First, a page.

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Students' images of problem contexts when solving applied problems

Abstract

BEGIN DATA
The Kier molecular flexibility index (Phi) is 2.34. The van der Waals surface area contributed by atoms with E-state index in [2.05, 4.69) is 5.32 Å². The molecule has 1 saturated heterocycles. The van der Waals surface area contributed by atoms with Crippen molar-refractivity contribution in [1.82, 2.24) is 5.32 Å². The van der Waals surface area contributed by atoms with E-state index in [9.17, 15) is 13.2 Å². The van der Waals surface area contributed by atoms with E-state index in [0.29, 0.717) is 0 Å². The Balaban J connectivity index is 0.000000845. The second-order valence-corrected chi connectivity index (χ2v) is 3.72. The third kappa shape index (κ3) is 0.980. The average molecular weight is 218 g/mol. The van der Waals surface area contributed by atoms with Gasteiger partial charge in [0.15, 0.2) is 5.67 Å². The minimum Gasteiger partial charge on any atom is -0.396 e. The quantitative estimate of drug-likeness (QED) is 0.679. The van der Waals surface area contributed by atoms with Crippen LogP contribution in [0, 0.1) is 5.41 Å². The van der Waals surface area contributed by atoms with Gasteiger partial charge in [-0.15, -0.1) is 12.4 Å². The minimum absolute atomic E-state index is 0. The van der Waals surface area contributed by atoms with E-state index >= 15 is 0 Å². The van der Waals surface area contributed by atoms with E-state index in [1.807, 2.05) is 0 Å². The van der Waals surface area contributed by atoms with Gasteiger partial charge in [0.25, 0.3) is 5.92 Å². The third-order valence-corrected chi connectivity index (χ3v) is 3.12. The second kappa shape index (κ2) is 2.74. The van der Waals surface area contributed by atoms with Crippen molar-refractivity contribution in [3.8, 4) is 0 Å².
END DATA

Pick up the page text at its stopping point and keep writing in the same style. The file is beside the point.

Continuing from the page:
This article reports findings from an investigation of precalculus students approaches to solving novel problems. We characterize the images that students constructed during their solution attempts and describe the degree to which they were successful in imagining how the quantities in a problems context change together. Our analyses revealed that students who mentally constructed a robust structure of the related quantities were able to produce meaningful and correct solutions. In contrast, students who provided incorrect solutions consistently constructed an image of the problems context that was misaligned with the intent of the problem. We also observed that students who caught errors in their solutions did so by refining their image of how the quantities in a problems context are related. These findings suggest that it is critical that students first engage in mental activity to visualize a situation and construct relevant quantitative relationships prior to determining formulas or graphs.

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